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Victorian Heritage Register (VHR) Number


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As the Executive Director for the purpose of the Heritage Act, I give notice under Section 46 that the Victorian Heritage Register is amended by including Heritage Register Number 1199 in the category described as a Heritage Place:
Railway sub station, off Newmarket Street, Flemington, Moonee Valley City.
1. All of the building marked B1 on Diagram 605277 held by the Executive Director of the Heritage Council.
2. All of the land marked L1 on Diagram 605277 held by the Executive Director of the Heritage Council, being part of the land vested in the Public Transport Corporation.
Dated 5 September 1996
Executive Director
[Victoria Government Gazette No. G37 19 September 1996 pp.2472-2473]

Statement of Significance

What is significant?

The large red brick Newmarket railway sub station was built in 1914-15 and began operation in 1918 as part of the program to electrify the Melbourne suburban railway network. The electrification scheme and its associated infrastructure was designed by the English consulting engineer CH Merz, and the Newmarket sub station was constructed by the Victorian Railways Ways & Works Branch. The sub station initially supplied 1500V DC at a frequency of 25Hz to the overhead distribution system. Upon conversion of the frequency to 50Hz, most of the functions of the building were transferred to new sub stations erected at North Melbourne and Essendon in 1966.

How is it significant?

The Newmarket railway sub station is of scientific and architectural importance to the State of Victoria.

Why is it significant?

The Newmarket sub station is scientifically important because it as one of the first group of buildings constructed for the electrified Melbourne suburban railway network, which was the first electric railway system in Australia, had the largest power generating plant in the southern hemisphere, and was the largest electrified suburban train service converted from steam operation in the world. The Melbourne suburban network was the first electric system to employ a 1500 volt Direct Current overhead system. It became the model for later installations in England, France, Holland, Brazil, Japan, New Zealand and India. The Melbourne electrification scheme was a significant work of engineer Charles Hesterman Merz, who had acquired experience of railway electrification while acting as consulting engineer on the 1904 electrification of the Newcastle suburban system on Britain's North Eastern Railway in 1904. The electric railway system was also important because its central power generating station supplied electricity for suburban domestic and industrial use, thereby replacing a number of small scale power generating plants. The railways continued to be a major generator of power until 1951 when they handed over full responsibility to the State Electricity Commission.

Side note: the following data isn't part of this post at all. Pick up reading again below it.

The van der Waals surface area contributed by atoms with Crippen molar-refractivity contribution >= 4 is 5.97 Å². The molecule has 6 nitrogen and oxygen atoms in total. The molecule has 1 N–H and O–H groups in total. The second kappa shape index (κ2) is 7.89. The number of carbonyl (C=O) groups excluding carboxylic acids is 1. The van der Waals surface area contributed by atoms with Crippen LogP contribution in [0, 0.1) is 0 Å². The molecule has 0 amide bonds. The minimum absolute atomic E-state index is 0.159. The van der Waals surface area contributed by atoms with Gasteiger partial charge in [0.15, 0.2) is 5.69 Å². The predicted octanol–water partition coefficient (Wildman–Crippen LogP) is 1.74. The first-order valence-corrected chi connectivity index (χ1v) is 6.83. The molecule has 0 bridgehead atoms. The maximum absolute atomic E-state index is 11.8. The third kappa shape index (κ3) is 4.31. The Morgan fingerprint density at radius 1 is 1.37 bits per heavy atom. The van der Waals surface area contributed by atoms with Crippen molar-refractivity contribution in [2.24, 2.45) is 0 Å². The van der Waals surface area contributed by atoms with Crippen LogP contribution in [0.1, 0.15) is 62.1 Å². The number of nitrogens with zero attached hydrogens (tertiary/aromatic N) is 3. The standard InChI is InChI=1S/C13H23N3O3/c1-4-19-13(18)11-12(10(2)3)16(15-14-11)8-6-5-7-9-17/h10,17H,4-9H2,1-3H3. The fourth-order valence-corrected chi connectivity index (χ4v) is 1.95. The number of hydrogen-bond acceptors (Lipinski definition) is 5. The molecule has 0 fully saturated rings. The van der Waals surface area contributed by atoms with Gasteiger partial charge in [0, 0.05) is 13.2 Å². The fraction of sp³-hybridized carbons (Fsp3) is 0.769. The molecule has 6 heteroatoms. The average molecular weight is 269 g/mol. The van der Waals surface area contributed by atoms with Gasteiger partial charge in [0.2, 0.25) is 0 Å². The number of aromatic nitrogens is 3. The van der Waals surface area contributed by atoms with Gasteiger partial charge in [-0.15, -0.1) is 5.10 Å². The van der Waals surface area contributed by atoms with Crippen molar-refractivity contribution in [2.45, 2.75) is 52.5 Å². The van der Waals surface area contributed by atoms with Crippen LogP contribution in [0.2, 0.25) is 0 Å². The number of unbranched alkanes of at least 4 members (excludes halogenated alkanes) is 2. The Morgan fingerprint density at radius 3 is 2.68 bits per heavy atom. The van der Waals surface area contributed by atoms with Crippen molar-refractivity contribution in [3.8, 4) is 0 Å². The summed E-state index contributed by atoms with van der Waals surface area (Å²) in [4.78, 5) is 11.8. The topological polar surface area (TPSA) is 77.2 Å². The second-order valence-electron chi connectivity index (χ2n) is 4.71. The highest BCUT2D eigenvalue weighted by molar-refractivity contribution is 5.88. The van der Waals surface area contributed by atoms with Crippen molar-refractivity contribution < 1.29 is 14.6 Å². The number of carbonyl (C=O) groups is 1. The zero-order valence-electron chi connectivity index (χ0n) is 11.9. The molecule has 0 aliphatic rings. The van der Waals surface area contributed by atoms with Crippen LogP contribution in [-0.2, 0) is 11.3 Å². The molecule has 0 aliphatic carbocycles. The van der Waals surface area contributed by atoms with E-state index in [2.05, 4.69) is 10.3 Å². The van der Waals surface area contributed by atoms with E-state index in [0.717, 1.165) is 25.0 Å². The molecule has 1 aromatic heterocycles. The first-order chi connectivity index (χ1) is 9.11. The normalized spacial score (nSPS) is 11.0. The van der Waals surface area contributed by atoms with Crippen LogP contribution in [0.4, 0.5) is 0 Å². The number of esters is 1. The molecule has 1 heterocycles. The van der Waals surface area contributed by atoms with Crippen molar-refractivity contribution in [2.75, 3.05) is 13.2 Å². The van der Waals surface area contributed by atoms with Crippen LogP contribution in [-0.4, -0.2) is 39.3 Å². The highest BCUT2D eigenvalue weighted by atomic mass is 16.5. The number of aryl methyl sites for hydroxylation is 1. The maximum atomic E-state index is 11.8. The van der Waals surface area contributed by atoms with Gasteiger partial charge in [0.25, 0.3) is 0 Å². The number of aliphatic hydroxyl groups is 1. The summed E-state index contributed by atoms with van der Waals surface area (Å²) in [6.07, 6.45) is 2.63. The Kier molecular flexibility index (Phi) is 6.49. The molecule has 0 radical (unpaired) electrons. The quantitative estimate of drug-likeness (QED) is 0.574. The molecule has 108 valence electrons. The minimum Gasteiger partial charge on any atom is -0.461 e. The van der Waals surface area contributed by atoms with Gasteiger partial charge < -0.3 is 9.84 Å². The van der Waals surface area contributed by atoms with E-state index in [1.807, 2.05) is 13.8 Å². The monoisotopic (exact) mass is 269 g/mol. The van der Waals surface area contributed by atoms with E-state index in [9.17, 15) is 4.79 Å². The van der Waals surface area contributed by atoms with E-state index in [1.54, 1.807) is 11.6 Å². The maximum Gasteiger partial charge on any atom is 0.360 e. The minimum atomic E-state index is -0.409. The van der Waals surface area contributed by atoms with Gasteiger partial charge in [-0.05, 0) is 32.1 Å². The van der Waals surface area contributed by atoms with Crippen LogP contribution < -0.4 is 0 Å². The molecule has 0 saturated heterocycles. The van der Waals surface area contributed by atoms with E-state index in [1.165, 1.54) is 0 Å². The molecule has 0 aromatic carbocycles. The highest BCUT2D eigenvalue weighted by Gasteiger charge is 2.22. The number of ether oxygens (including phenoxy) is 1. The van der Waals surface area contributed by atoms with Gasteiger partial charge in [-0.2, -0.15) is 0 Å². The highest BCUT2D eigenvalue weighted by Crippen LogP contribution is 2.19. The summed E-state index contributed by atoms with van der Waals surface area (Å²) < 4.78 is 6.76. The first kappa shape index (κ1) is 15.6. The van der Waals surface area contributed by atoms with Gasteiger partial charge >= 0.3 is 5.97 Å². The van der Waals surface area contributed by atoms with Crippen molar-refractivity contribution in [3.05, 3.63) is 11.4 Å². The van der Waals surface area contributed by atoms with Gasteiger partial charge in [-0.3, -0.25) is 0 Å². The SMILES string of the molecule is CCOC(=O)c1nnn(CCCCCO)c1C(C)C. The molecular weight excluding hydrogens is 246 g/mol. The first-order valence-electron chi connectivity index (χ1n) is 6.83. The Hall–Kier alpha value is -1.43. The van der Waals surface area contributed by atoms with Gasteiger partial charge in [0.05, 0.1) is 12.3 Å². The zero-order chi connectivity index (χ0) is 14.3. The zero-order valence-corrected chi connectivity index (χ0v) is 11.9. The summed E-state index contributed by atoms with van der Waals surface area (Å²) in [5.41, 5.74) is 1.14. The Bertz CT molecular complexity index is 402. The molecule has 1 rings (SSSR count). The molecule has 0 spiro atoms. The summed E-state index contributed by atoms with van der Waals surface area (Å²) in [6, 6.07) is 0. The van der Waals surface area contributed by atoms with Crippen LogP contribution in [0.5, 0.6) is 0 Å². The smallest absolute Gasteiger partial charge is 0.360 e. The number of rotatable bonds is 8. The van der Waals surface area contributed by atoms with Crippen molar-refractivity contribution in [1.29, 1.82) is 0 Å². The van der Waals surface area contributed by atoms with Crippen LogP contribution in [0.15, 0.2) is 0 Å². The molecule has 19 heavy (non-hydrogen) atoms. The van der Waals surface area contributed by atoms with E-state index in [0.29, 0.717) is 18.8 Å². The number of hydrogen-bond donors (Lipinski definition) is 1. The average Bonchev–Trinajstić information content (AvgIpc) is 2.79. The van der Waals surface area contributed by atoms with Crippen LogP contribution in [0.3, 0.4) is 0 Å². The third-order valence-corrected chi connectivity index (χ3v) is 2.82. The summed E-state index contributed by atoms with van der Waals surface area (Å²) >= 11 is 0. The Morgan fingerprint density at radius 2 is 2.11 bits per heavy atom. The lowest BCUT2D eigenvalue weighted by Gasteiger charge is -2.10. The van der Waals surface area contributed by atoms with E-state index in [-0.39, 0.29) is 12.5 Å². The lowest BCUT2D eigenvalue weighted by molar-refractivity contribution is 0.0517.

The Newmarket sub station, one of the first group of buildings constructed for the inauguration of electrified services is architecturally important for the adoption of the neo-Classical style on a grand scale for what is essentially a utilitarian structure. The three mature Canary Island date palms, dating from about 1930, enhance the surroundings of the building.

Year Construction Started 1914
Architectural Style Federation/Edwardian Period (1902-c.1918) Academic Classical
Heritage Act Categories Registered place

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